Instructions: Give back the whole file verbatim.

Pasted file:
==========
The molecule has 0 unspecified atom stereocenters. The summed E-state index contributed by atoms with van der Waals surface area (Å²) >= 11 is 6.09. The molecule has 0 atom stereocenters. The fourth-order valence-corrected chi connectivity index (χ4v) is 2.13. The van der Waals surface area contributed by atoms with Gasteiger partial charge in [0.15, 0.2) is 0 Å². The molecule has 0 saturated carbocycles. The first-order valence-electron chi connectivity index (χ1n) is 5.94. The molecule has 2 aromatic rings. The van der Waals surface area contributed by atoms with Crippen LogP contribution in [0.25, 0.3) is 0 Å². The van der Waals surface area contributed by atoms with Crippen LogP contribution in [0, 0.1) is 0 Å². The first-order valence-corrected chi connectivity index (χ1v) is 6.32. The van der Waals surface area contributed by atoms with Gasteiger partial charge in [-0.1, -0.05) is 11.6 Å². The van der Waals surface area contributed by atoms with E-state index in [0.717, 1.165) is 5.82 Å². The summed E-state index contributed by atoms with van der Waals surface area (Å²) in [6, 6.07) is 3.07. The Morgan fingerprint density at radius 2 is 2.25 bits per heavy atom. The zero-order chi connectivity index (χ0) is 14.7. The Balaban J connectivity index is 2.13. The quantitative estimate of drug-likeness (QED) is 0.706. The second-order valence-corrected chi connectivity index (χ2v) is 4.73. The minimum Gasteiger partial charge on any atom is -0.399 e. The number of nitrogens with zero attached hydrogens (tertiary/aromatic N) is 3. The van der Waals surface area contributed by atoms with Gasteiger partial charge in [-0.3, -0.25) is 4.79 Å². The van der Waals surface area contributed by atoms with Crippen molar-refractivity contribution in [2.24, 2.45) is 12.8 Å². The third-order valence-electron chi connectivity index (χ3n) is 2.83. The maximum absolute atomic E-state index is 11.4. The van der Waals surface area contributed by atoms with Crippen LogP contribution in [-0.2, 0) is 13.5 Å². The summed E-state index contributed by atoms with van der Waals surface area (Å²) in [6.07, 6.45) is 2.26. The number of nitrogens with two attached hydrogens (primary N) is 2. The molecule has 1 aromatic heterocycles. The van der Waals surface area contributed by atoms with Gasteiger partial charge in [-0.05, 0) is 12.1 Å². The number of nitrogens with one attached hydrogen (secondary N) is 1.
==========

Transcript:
The molecule has 0 unspecified atom stereocenters. The summed E-state index contributed by atoms with van der Waals surface area (Å²) >= 11 is 6.09. The molecule has 0 atom stereocenters. The fourth-order valence-corrected chi connectivity index (χ4v) is 2.13. The van der Waals surface area contributed by atoms with Gasteiger partial charge in [0.15, 0.2) is 0 Å². The molecule has 0 saturated carbocycles. The first-order valence-electron chi connectivity index (χ1n) is 5.94. The molecule has 2 aromatic rings. The van der Waals surface area contributed by atoms with Crippen LogP contribution in [0.25, 0.3) is 0 Å². The van der Waals surface area contributed by atoms with Crippen LogP contribution in [0, 0.1) is 0 Å². The first-order valence-corrected chi connectivity index (χ1v) is 6.32. The van der Waals surface area contributed by atoms with Gasteiger partial charge in [-0.1, -0.05) is 11.6 Å². The van der Waals surface area contributed by atoms with E-state index in [0.717, 1.165) is 5.82 Å². The summed E-state index contributed by atoms with van der Waals surface area (Å²) in [6, 6.07) is 3.07. The Morgan fingerprint density at radius 2 is 2.25 bits per heavy atom. The zero-order chi connectivity index (χ0) is 14.7. The Balaban J connectivity index is 2.13. The quantitative estimate of drug-likeness (QED) is 0.706. The second-order valence-corrected chi connectivity index (χ2v) is 4.73. The minimum Gasteiger partial charge on any atom is -0.399 e. The number of nitrogens with zero attached hydrogens (tertiary/aromatic N) is 3. The van der Waals surface area contributed by atoms with Gasteiger partial charge in [-0.3, -0.25) is 4.79 Å². The van der Waals surface area contributed by atoms with Crippen molar-refractivity contribution in [2.24, 2.45) is 12.8 Å². The third-order valence-electron chi connectivity index (χ3n) is 2.83. The maximum absolute atomic E-state index is 11.4. The van der Waals surface area contributed by atoms with Crippen LogP contribution in [-0.2, 0) is 13.5 Å². The summed E-state index contributed by atoms with van der Waals surface area (Å²) in [6.07, 6.45) is 2.26. The number of nitrogens with two attached hydrogens (primary N) is 2. The molecule has 1 aromatic heterocycles. The van der Waals surface area contributed by atoms with Gasteiger partial charge in [-0.05, 0) is 12.1 Å². The number of nitrogens with one attached hydrogen (secondary N) is 1.